When doing like this, we make sure that after sending Clicked() signal, we would go to the event loop, and in that loop call LayoutManagement::ClearLayout(*ui->verticalLayout); would be handled, since this call is part of the slot which handles CustomLabel::Clicked signal. However, clearing layout, using the solution I have found out on SO, completely deletes CustomLabel instance. But we did not return from the event loop which also means that scope of CustomLabel::mouseReleaseEvent(QMouseEvent* event) is still ACTIVE!!! So, we have a scope to which control is being returned from the event loop. In other words, emit Clicked(); is handled, and now after this call, call this->setProperty(“clicked”, true); is being made. However, the instance is already removed, since we cleared layout in this way. And this means we have an app crash here. Instance of the CustomLabel is destroyed, so trying to execute call this->setProperty(“clicked”, true); causes segmentation fault which also means that app crashes. So, we see that the way I have found on stackoverflow is not complete, since this way does not allow the widget instance to clear layout itself when custom signal handling is complete.

Summary

I have taken a look into two ways of clearing QLayout. The first way was using documentation approach, another one was more complete, but proved not good enough, since it is possible to make application to crash when widget being in a layout emits such a custom signal that handler of it clears layout itself.

Cleaning QLayout (Part One)

One time I was interested in a way to clean up QLayout, since I had a task to make sure some items are reloaded at some point of software execution. Then, I came up across SO page: http://stackoverflow.com/questions/4857188/clearing-a-layout-in-qt . There were various suggestions of clearing a layout in Qt. I was using one of them for a reasonable period of time. However, this proved to be a huge mistake. And I will show you why.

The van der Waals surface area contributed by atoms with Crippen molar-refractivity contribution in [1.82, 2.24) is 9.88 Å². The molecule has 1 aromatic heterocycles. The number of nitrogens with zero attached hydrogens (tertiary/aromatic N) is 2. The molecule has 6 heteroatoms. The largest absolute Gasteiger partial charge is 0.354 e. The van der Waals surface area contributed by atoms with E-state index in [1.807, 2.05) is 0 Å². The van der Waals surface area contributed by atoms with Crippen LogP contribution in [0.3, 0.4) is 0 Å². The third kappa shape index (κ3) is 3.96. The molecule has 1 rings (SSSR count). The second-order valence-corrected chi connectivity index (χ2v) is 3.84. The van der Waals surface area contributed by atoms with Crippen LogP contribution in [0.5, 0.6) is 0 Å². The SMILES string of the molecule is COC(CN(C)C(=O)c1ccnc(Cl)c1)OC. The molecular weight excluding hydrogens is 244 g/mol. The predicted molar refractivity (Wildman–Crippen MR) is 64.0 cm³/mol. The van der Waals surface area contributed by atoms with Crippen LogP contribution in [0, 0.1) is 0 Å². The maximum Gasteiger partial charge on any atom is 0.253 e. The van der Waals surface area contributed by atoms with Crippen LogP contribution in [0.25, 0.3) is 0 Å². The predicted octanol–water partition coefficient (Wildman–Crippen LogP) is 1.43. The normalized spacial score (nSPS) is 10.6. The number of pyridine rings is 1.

In the series of these posts, I am going to take a look into existing suggestions to clear QLayout. Then, I will take a look into each suggestion, and will show the problem behind each of them. Finally, I will provide you completely proper way to clear QLayout. I would even encourage you to use this solution in your production-level code, since it is completely tested, verified and proved to be stable for a long period of time.

In this post, I am going to take a look into existing suggestions to clear QLayout. There are a couple of them. The first one is an “official solution” to this problem, i.e. described in Qt documentation itself. According to http://doc.qt.io/qt-5/qlayout.html:

The following code fragment shows a safe way to remove all items from a layout:

QLayoutItem *child;
while ((child = layout->takeAt(0)) != 0) {
    ...
    delete child;
}

Basically, the solution is just to delete QLayoutItem, and everything would look fine. However, this solution is wrong, since it does not remove widgets from a layout. So, from this solution we can assume Qt treats differently removing items, widgets, and other objects. Well, in our case clearing layout means completely deleting everything that can be treated as layout level item (in another part, I will take a look into more rigorous definition).

Another solution to clear layout is the one I came across on SO: http://stackoverflow.com/a/4857631/1027730. According to this solution, the following code fragment is good enough to clear QLayout:

void clearLayout(QLayout *layout)
    QLayoutItem *item;
    while((item = layout->takeAt(0))) {
        if (item->layout()) {
            clearLayout(item->layout());
            delete item->layout();
        }
        if (item->widget()) {
            delete item->widget();
        }
        delete item;
    }
}

I must confess that I was using this variation of code myself. This solution is good enough, since it also takes into account the possible fact that layout might have not just widgets, layout items, but widgets in it, then widget in it might have some layouts of it, and so on. So, this code basically makes sure that layout becomes completely empty. However, the biggest problem with this solution is delete item->widget(); code line. Why? Because widgets can send signals, and it is possible that deleting happens when widget’s signals are handled while not being returned from the event loop. And when such a thing happens, we might experience application crash.

In summary, we have these two solutions. And the last solution looks to be taking into account all the clearing logic. However, it is still not complete enough, since it does not take into account event loop being in place (which takes central role in Qt as framework in itself).